and 4:3 SD and has never had any burn-in issues.

    Check back within the next few hours. I'll go talk
    to Gregg Loewen and have him offer some advice.
     
  5. JeremyR

    JeremyR Well-Known Member

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    Thanks Ron, that would be of great help. Perhaps the DVD on a loop would be the best bet, though five straight days is alot. I'll be curious to hear what Gregg has to say.

    thanks.
     
  6. Gregg Loewen

    Gregg Loewen Video Standards Instructor, THX Ltd.
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    hi guys

    Ron is on target (mostly).

    From the data I have seen...there is an outer layer of phosphor that is burned off in the first 50 hours. the panel if prone to burn in until this is done. Once done, the display is more durable.

    The break in disc is pretty useless....alternating colors is no different than straight white (or gray) to the display.

    I currently recommend: 100 hours of break in time. turn the panel on and leave it on. Select a HD channel and avoid much 4x3 material and or stationary logos (or news tickers) during this time.
     
  7. JeremyR

    JeremyR Well-Known Member

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    Thanks guys. What about calibrating? As I am color blind, what am I going to get out of it? And is DVE the best bet to doing so?
     
  8. Greg_S_H

    Greg_S_H Well-Known Member

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    I like Avia for calibrating, but I have them both. I don't know what effect your color blindness will have, but the test pattern that lets you set color (on Avia) requires an included blue filter. When you look through it, everything on your screen is blue and there are flashing boxes. You adjust color up or down until the flashing is minimized. I would assume color blindness would in no way hinder this process, but I know far less about it than you do. Try it and if you can't do it, give the filter to your wife.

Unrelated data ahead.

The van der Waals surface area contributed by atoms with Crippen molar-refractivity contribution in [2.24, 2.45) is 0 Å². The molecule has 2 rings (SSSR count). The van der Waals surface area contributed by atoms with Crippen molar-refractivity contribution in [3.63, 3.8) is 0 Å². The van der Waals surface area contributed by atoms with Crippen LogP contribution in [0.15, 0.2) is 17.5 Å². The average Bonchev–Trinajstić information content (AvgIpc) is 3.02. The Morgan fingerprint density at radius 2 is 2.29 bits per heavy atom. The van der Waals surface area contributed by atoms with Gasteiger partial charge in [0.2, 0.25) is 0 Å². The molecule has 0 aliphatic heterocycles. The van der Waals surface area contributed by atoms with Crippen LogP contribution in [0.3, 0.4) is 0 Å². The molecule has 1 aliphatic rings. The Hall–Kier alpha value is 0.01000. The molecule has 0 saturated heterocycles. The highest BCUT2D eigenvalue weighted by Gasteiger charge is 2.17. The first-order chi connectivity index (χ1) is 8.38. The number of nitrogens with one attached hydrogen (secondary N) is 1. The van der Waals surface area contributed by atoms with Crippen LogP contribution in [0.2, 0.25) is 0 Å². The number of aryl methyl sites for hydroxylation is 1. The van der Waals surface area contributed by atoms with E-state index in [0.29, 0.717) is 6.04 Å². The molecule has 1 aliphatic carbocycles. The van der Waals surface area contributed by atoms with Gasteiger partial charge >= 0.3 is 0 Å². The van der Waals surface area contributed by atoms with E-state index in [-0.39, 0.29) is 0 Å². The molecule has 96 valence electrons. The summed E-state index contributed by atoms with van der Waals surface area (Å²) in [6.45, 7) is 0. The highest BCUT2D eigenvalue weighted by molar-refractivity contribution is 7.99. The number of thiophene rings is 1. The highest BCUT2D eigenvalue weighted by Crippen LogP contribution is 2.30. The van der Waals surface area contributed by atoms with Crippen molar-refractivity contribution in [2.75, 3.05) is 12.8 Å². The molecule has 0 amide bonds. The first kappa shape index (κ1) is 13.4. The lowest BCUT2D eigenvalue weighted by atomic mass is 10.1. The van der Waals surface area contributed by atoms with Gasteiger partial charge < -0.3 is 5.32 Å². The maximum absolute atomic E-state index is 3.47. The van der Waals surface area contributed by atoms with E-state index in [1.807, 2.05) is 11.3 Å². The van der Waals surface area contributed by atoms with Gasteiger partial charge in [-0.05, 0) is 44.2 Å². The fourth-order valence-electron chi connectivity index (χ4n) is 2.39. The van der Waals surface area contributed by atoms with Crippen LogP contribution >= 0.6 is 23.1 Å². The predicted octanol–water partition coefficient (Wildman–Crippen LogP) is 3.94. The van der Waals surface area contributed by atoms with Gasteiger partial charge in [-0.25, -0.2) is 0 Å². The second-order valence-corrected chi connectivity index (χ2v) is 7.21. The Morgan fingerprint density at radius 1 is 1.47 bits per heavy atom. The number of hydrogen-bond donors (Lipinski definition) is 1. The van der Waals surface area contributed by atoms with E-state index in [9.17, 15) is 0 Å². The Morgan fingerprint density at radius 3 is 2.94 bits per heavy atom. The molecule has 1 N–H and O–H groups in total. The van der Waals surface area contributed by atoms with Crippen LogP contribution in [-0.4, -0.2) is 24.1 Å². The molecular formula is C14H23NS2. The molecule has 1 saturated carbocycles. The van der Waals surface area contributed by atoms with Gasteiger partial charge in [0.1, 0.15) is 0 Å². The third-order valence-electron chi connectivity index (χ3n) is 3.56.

While I'm here, I do have one question for Gregg that I have never gotten an answer to: should a calibration work on every input? For example, if I go to my DVD component input and run Avia and get the correct settings, should those exact settings be the ones I use on my cable box HDMI input for watching regular HD TV? If not, is there a good way to calibrate the input used for watching TV broadcasting? I just need a quick response because I don't want to hurt Jeremy's thread (hope he's not mad for this little break-in (no pun intended)).
     
  9. JeremyR

    JeremyR Well-Known Member

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    No problem. Thanks for teh suggestion on Avia. I'll see if I can find one.
     
  10. DaveF

    DaveF Moderator
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    Quote:
    My personal research took me in the same direction. Adjusted the default settings to those recommended on an enthusiast's forum for my model, used a USB drive to rotate through various full-screen color images for a total of about 200+ hours (running all night to get the hours in for 2 or 3 weeks). Kept the display on FULL (stretch mode) the whole time as well.